If you want to see the prior blogs:
1. Welcome to Oakland-The Model City
2. Welcome to Oakland-The Model City: Part Two, Oakland Police Brace for Cuts, Data Shows They are Overworked
3. Welcome to Oakland-The Model City: Part 3, The Big Vote
I've also stayed with the story to show how it progresses because in many ways it should be the same thing in your city if it has a deficit of size.
Please consider: Police layoffs won't end Oakland's challenges
It's a sobering measure of how tough times are for the city of Oakland that its leaders have chosen to lay off 80 police officers. Oakland had the highest violent-crime rate in the state of California last year, and the sixth highest in the nation.
The City Council didn't take its decision lightly. But faced with a $30.5 million deficit - and the fact that the police and fire departments consume 85 percent of the city's budget - it did what was politically repugnant but economically necessary.
The question is, will it be enough? And if not, what will be?
The harsh truth is that 2010 may be the start, not the end, of Oakland's economic distress.
"This year we're talking about 80 cops, and I can tell you that if we don't fix this structural deficit, next year it's going to be worse, and the year after even worse," said Ignacio De La Fuente, vice president of Oakland's City Council.
The projections for the next several years show even greater deficits than in 2010. Voters are facing ballot measures for higher taxes, with the certainty that their reward will be fewer services, no matter how they choose to vote.
De la Fuente is dead right, and utters what I've said, "The budgetary issue for Oakland and many cities has years of re-occurring issues and short falls to play out." We are in inning number 2 for Oakland.
Against that grim backdrop, even Oakland's famously dysfunctional city politics have begun to recede. Though Mayor Ron Dellums exhibited his typical semi-engagement - missing in action during the entire cycle of budget talks, he showed up at the 11th hour to proclaim the City Council's ideas as his own - the council itself has been mature, subdued and serious. Police Chief Anthony Batts has assured residents that 911 calls will remain the police department's top priority, no matter how many layoffs the department is facing. These people recognize the severity of what the city is facing.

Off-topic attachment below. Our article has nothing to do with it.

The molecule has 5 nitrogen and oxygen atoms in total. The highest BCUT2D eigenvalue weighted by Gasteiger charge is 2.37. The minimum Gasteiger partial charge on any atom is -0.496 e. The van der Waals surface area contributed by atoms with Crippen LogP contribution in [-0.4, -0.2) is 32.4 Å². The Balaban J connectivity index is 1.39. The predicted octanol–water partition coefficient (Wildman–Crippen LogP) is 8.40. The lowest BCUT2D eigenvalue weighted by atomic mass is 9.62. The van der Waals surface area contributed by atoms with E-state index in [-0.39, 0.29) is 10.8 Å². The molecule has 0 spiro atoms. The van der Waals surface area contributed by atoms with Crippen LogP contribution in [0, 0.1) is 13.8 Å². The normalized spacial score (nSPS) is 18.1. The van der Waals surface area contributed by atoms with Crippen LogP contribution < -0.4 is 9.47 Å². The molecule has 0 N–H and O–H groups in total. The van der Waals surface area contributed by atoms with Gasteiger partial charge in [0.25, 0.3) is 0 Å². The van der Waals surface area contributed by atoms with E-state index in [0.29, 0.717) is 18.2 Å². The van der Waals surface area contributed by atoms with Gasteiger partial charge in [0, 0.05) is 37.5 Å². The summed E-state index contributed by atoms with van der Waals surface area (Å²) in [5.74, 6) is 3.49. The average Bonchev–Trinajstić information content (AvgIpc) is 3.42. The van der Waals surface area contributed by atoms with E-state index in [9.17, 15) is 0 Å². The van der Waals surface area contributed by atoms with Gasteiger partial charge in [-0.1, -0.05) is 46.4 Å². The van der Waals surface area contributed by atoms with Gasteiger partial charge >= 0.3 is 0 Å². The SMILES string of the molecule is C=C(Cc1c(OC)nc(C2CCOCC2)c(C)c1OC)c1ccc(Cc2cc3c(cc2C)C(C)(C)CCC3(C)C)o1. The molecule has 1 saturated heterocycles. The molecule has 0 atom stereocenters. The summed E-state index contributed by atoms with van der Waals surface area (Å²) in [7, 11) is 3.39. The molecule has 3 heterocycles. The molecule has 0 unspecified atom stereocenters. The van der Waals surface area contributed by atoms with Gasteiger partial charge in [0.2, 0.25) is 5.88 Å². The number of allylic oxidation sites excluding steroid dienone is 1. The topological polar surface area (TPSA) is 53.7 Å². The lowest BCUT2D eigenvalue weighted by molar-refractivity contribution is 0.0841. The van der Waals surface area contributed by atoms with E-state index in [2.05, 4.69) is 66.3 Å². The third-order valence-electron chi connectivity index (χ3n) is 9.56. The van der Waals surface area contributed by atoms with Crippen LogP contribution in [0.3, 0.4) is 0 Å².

In my opinion, Dellum is one of the worst municipal leaders in the country. His city is in the middle of budgetary hell, and he's mailing it in from off-site. When times are tough you have to roll up the sleeves and show up with everyone else. He has no business being a Mayor, and thankfully he's done soon.
Unfortunately, the police union does not.
The police union has been engaged in a fierce public-relations war with city officials. It wants a promise of no layoffs, ever, in exchange for agreeing to pay into their pension system. (Amazingly, the firefighters already have a no-layoff clause written into their contract.)
This says everything you need to know. No support from the police union, and the Firemen are untouchable.
City Council of The Model City can try all they want to balance the budget, but they will never, ever, ever get there because of the Policemen and Firemen unions.
The only solution is obvious: BANKRUPTCY, it's just a matter of when the City Council gets over it, and pulls the plug.
The insanity continues in The Model City and not much has really changed.
I'm for bankruptcy, how about you?
Hope all is well.
J.D. Rosendahl, Rosey